The number of code streams is a force on continuous integration because the more code streams you have, the more likely you are to have non-trivial integrations. (A trivial integration is one where nobody else has checked anything in, hence nothing to integrate with.) In other words, more code streams means more integration effort and more potential for integration problems.
The number of concurrent code streams interacts with...
Frequency of Integration
The more frequently you integrate, the more likely you are to have a trivial integration, which is a good thing. Think of it this way. Imagine you and Bob the Schlub from down the hall are the only programmers. Bob integrates every two weeks and you integrate ten times a day. When you integrate, 99 out of 100 times, Bob won't have checked in and you'll only be integrating with yourself. (Kinky.)
Frequent integrations also makes the amount of code you have to merge smaller, too, which reduces the likelihood of conflict and makes your integrations easier. So, all in all, frequent integrations are a Good Thing.
It's not all beer and pork rinds. Frequent integrations interact with the number of code streams and...
Speed of Build
By "speed of build," here, I really mean "the amount of time it takes to build the software and run all of the tests."
A slow build leads to all kinds of evils. One of the things it does is to interact with the number of concurrent code streams to control the frequency of your integrations. It works like this: if you have ten concurrent code streams and people check in every hour, then you will average ten check-ins per hour. That means that your build has to take (60 minutes divided by ten equals) six minutes, max. If your build takes longer than six minutes, then your integrations will pile up.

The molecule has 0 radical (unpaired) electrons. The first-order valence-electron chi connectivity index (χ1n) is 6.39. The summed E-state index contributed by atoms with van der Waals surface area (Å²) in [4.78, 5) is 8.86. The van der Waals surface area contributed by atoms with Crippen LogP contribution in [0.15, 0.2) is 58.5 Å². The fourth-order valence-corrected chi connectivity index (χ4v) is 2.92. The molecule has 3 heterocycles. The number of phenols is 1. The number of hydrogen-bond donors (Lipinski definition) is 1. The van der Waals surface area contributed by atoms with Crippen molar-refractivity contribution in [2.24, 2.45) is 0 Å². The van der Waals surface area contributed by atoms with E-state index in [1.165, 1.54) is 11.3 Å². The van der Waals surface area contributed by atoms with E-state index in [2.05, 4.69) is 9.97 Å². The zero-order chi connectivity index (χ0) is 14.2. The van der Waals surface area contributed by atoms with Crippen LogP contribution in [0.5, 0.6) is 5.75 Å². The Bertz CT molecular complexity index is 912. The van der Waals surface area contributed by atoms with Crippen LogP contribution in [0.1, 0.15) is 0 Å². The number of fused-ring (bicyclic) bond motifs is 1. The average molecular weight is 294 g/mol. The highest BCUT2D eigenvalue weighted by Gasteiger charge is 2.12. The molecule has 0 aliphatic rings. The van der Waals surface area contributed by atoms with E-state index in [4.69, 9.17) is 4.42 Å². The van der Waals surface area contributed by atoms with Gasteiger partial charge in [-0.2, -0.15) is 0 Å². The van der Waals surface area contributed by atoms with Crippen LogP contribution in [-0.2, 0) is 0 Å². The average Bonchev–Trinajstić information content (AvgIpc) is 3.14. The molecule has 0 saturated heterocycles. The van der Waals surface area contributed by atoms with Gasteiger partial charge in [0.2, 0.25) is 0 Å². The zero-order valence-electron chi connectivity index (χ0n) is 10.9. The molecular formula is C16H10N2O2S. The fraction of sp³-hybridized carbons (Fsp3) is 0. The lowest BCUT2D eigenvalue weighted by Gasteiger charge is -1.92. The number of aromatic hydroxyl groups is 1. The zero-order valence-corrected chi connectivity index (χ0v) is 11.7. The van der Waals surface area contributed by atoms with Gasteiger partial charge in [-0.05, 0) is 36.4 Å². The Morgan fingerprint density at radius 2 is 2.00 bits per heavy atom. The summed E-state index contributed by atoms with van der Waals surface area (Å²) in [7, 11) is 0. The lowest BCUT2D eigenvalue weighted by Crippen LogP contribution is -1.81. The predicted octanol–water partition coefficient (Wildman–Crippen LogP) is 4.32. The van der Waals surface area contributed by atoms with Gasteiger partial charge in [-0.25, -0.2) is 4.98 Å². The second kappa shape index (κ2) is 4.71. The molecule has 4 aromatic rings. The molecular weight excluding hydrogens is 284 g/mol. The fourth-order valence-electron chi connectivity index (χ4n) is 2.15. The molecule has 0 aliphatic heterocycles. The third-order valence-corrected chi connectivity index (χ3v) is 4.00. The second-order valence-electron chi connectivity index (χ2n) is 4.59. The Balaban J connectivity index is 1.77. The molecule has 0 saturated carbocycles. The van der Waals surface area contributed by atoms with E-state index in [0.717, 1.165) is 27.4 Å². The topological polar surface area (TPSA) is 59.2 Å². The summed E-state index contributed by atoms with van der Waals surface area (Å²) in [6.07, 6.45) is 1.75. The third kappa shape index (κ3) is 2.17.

In actuality, people don't check in perfectly like that. It's actually an application of queueing theory, although I can't check that right now. If I remember correctly that means we need about 30% slack in order to allow the queue to flow smoothly, assuming frequent small check-ins. So in this scenario, our maximum build time is actually closer to four minutes.
You can see how this interacts with all kinds of XP practices. Pair programming cuts the number of concurrent code streams in half, for free. The ten-minute build keeps builds small. XP teams tend to integrate every two to four hours, and XP recommends teams that are no larger than 10-12 programmers.
It works out perfectly: 12 programmers pairing and integrating every two hours is six concurrent code streams. Do the math (120 min / 6 streams * 70% utilization) and you get a maximum build length of 14 minutes. Cool.
Most teams I work with have very slow builds (it's because of their tests), so they compensate by using...
A multi-stage build was one of the original workarounds presented for slow builds. (Continuous integration servers were another.) It breaks my heart, because rather than fixing their build problems, teams invest in these workarounds. Sigh... "easy" wins out over "good" once again.
That's not to say a multi-stage build is always bad. Like many easy solutions, though, it's over-used. The idea is quite simple: if your tests are slow, split your build into two parts: the "fast" build which runs whenever you integrate, and the "slow" build which runs daily, weekly, or manually just prior to release.
Sometimes the slow build is a manual regression test carried out by armies of disgrunted testers. (You'd be disgruntled, too, if you had to do manual script-based regression testing every day.) This takes days or even weeks. One company I worked with took days just to set up the test environment.
A multi-stage build provides fast feedback, but it isn't actually continuous integration. Remember the core idea: we want to be able to release software that reflects our investment. The software isn't ready to release until it's passed all of the tests in the slow build, so from a CI perspective, the frequency of integration is actually determined by the frequency of the least frequent build.